Alternatively, uncertainty for some seems to mean: “Hey, it’s happened, get over it. Come back in five years when there’s certainty”.

In other words, they believe it’s at best futile and at worst confrontational to think about a range of possibilities, especially one where most of your range sits on the wrong side of their own axis of rightness.

Deliberately not speculating about the future like this is a fine approach to bring to your passive investing strategy.

But it’s a terrible way to invest actively (which is what I do [5] for my sins) and to a lesser extent it can be bad for your personal finances.

And it’s a futile way to critique a blogger who is trying to wrap his (inadequate) head around the potential consequences of a nation-shaking event. You might not want to do it but I do, and I am not going to replace my methods with blind faith in people whose reasoning I doubt.

I see a range of possibilities, and as I said at the start, the odds will keep changing.

This was a good week. Theresa May in, Andrea Leadsom not, and a version of Brexit which essentially amounts to “burn the ships [6]” has become much less likely.

For some of you this is blindingly obvious.

I hope you keep reading! 🙂

Brexit containment facility

From the blogs

Making good use of the things that we find…

Passive investing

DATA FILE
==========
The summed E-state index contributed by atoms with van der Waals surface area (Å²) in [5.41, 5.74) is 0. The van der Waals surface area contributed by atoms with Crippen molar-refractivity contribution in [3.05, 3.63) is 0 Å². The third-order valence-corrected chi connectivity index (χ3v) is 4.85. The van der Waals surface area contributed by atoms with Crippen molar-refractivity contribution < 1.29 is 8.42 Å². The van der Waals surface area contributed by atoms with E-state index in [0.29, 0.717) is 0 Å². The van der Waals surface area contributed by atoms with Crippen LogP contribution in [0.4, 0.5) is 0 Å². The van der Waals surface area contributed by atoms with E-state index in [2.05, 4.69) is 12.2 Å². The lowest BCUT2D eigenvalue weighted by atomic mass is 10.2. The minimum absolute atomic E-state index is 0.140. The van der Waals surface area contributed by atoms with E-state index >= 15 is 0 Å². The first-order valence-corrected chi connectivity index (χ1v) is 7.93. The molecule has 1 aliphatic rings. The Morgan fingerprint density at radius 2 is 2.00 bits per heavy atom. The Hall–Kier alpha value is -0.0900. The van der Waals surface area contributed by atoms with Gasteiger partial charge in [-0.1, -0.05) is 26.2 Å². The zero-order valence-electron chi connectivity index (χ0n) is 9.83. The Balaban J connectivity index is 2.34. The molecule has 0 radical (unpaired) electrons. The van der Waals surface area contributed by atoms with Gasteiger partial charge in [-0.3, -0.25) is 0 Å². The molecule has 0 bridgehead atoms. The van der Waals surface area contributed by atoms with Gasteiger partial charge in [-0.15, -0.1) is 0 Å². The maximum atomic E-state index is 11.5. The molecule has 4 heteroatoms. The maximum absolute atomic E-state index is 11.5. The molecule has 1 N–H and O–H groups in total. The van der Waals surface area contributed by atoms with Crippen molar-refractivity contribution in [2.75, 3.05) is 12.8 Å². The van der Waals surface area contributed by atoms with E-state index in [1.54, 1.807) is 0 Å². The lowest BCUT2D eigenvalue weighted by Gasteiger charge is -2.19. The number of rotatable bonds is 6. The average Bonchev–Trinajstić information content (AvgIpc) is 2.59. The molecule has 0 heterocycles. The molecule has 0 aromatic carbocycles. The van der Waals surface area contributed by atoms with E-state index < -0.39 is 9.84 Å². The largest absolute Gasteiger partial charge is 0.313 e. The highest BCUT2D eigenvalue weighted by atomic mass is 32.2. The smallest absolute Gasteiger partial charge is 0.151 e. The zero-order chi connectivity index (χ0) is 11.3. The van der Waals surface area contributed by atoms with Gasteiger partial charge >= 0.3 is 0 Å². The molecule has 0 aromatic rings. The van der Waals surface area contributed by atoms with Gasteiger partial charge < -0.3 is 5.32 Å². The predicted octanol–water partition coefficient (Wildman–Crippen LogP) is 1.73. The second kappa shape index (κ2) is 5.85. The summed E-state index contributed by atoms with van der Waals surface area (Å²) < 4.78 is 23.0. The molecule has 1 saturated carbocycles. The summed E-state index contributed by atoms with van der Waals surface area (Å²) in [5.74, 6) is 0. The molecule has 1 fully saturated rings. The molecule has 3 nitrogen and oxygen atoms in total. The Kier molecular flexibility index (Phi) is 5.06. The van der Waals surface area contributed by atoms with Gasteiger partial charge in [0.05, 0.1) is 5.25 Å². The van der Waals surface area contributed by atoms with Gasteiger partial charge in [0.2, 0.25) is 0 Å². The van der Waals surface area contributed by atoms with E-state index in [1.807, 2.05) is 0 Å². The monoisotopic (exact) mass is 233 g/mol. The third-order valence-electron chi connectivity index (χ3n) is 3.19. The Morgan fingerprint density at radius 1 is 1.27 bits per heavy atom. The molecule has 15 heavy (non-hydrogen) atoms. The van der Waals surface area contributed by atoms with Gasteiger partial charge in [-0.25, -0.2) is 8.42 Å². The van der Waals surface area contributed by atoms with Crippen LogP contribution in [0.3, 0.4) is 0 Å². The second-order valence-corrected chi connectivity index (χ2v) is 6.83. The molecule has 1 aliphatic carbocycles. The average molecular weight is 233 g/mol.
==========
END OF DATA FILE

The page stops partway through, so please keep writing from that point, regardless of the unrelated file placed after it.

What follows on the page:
Active investing

Other articles

Product of the week: I get quite a few emails about ethical investing (especially the options for passive investors) but carbon-free banking is a new one on me. You’d expect to read about it in The Guardian first, and I did [34]. The paper points readers towards the Co-Operative Bank’s Smile [35] account and has other suggestions as to where to put your eco-friendly savings.

Mainstream media money

Some links are Google search results – in PC/desktop view these enable you to click through to read the piece without being a paid subscriber of that site.1 [36]

Passive investing

Active investing

A word from a broker

Other stuff worth reading

Book of the week: I was fortunate to see a presentation recently by Ruchir Sharma, the author of The Rise and Fall of Nations [55]. As head of global markets and chief global market strategist at Morgan Stanley, Sharma travels the world collecting experiences and data that underpin his method for deciding which countries are poised to prosper. (Spoiler: Sharma tips Eastern Europe over the likes of Brazil, and says that post-Brexit the UK went from having an “average” outlook to an “ugly” one. Ouch!)

Like these links? Subscribe [56] to get them every week!

  1. Note some articles can only be accessed through the search results if you’re using PC/desktop view (from mobile/tablet view they bring up the firewall/subscription page). To circumvent, switch your mobile browser to use the desktop view. On Chrome for Android: press the menu button followed by “Request Desktop Site”. [ [58]]